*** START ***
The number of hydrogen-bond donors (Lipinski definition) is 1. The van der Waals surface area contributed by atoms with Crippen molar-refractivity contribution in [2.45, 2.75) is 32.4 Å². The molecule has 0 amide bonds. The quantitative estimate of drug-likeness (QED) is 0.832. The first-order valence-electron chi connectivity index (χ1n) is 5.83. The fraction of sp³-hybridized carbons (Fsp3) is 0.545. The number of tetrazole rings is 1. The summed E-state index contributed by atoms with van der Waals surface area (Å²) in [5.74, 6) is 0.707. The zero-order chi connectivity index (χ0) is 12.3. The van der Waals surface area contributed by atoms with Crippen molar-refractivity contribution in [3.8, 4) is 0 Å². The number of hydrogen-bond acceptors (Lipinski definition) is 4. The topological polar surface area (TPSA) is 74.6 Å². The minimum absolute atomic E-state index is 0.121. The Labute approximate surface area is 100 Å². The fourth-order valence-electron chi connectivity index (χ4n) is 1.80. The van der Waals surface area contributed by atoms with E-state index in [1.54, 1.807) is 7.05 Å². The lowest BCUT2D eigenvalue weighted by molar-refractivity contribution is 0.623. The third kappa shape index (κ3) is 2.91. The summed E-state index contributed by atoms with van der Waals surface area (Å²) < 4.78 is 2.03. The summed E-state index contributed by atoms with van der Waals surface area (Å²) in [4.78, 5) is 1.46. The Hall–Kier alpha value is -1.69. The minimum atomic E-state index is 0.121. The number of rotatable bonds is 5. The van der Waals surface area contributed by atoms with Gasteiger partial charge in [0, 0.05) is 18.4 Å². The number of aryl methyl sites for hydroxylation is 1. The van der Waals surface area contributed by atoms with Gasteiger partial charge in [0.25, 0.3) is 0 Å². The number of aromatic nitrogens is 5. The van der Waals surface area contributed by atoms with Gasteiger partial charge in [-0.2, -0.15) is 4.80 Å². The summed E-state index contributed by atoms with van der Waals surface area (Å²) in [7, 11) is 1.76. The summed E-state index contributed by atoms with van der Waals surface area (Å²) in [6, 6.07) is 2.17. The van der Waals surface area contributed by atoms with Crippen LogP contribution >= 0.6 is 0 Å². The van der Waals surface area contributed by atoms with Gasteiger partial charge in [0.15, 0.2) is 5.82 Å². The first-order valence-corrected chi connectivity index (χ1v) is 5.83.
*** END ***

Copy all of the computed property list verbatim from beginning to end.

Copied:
The number of hydrogen-bond donors (Lipinski definition) is 1. The van der Waals surface area contributed by atoms with Crippen molar-refractivity contribution in [2.45, 2.75) is 32.4 Å². The molecule has 0 amide bonds. The quantitative estimate of drug-likeness (QED) is 0.832. The first-order valence-electron chi connectivity index (χ1n) is 5.83. The fraction of sp³-hybridized carbons (Fsp3) is 0.545. The number of tetrazole rings is 1. The summed E-state index contributed by atoms with van der Waals surface area (Å²) in [5.74, 6) is 0.707. The zero-order chi connectivity index (χ0) is 12.3. The van der Waals surface area contributed by atoms with Crippen molar-refractivity contribution in [3.8, 4) is 0 Å². The number of hydrogen-bond acceptors (Lipinski definition) is 4. The topological polar surface area (TPSA) is 74.6 Å². The minimum absolute atomic E-state index is 0.121. The Labute approximate surface area is 100 Å². The fourth-order valence-electron chi connectivity index (χ4n) is 1.80. The van der Waals surface area contributed by atoms with E-state index in [1.54, 1.807) is 7.05 Å². The lowest BCUT2D eigenvalue weighted by molar-refractivity contribution is 0.623. The third kappa shape index (κ3) is 2.91. The summed E-state index contributed by atoms with van der Waals surface area (Å²) < 4.78 is 2.03. The summed E-state index contributed by atoms with van der Waals surface area (Å²) in [4.78, 5) is 1.46. The Hall–Kier alpha value is -1.69. The minimum atomic E-state index is 0.121. The number of rotatable bonds is 5. The van der Waals surface area contributed by atoms with Gasteiger partial charge in [0, 0.05) is 18.4 Å². The number of aryl methyl sites for hydroxylation is 1. The van der Waals surface area contributed by atoms with Gasteiger partial charge in [0.25, 0.3) is 0 Å². The number of aromatic nitrogens is 5. The van der Waals surface area contributed by atoms with Gasteiger partial charge in [-0.2, -0.15) is 4.80 Å². The summed E-state index contributed by atoms with van der Waals surface area (Å²) in [7, 11) is 1.76. The summed E-state index contributed by atoms with van der Waals surface area (Å²) in [6, 6.07) is 2.17. The van der Waals surface area contributed by atoms with Crippen LogP contribution >= 0.6 is 0 Å². The van der Waals surface area contributed by atoms with Gasteiger partial charge in [0.15, 0.2) is 5.82 Å². The first-order valence-corrected chi connectivity index (χ1v) is 5.83.